Did you know the sari culture dates back to 3300 B.C.E? If you didn’t know this, then you might be surprised to learn some little-known sari facts.
This garment has a rich history, and it’s a symbol of a culture that has been around for thousands of years.
If you want to learn more, here are 5 things you may not know about the sari.
1. You Can Wrap it 100 Different Ways
Although it might not seem like it, ranging from 3.5 to 9 yards in length, you can wrap a sari 100 different ways.
Different ways of wrapping a sari require different lengths. How women traditionally wrap a sari depends on the region and function. Each region of India has specific ways to wrap a sari.
2. They Used to Have a Different Name
The sari hasn’t always had this name. The origin word “Sareee” actually comes from the “Sadi.”
Sadi is a word that derives from the Prakrit as “Sadia.” And Sadia has its origins from Sanskrit as “Sati.”
Sati means a strip of cloth.
3. Every Colour Has a Unique Meaning
Saris are more than just a garment, each colour of a sari has a special and unique meaning.
White – White is a colour associated with spirituality and it’s often worn during religious ceremonies. Since it’s also a colour associated with mourning, it’s common for widows to wear white.
Black – Black is not a colour you see used in saris too often. This colour represents bad fortune and sadness.
Green – This colour has different meanings. It used to be associated and worn by the merchant class. Green is also a popular colour for brides in some regions of India.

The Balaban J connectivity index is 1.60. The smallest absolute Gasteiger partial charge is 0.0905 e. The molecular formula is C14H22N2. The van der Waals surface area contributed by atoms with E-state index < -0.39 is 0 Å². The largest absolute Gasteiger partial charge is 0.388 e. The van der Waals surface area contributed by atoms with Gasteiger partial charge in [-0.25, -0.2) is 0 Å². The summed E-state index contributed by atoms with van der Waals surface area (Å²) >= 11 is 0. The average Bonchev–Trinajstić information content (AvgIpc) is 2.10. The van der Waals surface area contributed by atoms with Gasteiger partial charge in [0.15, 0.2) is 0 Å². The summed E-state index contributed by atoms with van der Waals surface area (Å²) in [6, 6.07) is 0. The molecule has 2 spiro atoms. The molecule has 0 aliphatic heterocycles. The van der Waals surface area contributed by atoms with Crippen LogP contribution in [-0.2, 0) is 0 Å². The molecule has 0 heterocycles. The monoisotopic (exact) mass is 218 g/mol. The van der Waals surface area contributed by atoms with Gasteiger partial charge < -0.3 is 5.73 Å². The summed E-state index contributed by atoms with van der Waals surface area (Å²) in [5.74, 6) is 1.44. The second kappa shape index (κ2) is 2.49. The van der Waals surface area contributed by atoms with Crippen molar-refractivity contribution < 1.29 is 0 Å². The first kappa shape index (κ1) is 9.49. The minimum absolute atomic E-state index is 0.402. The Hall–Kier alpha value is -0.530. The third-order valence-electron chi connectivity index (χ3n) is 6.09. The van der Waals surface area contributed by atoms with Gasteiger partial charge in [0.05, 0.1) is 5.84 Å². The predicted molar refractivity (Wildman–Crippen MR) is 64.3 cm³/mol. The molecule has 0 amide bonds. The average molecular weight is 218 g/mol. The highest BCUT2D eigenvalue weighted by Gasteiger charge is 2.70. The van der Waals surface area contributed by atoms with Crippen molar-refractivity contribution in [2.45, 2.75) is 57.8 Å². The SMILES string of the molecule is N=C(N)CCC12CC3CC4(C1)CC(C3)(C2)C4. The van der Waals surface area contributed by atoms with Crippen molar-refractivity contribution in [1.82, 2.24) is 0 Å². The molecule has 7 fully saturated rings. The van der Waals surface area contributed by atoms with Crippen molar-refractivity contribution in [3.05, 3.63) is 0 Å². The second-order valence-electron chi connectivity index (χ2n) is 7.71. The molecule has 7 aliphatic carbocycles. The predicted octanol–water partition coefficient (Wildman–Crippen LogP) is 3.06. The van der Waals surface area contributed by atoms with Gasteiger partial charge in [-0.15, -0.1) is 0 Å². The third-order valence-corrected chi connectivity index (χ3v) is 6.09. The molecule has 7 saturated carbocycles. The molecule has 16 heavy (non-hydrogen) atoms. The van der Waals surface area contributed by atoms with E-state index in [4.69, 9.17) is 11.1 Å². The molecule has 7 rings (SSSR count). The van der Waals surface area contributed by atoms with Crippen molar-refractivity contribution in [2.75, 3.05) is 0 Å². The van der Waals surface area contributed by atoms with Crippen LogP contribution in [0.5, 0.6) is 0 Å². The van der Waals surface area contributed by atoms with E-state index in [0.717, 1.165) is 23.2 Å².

Blue – Blue used to be associated with members of the working class. So, it was often only worn by farmers, artists, and weavers.
Red – Red is such a positive colour, so you’ll see many saris in red. This colour is worn by brides of all castes because it’s associated with sex and fertility. It also used to be the colour of the warrior class.
Yellow – Yellow is associated with religion and spiritual seekers. It’s also worn by women following the birth of their children.
4. No Safety Pins Required
While women who were not raised wearing the sari might want to safety pin it, the sari is safe to wear without any.
The safety pins will help you feel more secure, but they might also make the sari more rigid.
5. No Blouse or Petticoat Needed
You can actually wear a sari without a blouse or petticoat. In fact, that’s how it was worn in India before the British Raj.
During the Victorian period, it was considered improper to wear a sari without a blouse or petticoat. So they encouraged the use of blouses.
Now You Know More About the Sari
We hope you enjoyed these facts you might not have known about the sari. You can wear it 100 different ways, you don’t need to wear any safety pins, and blouses are optional.
If you want to learn which sari to choose for your body type, check out this article.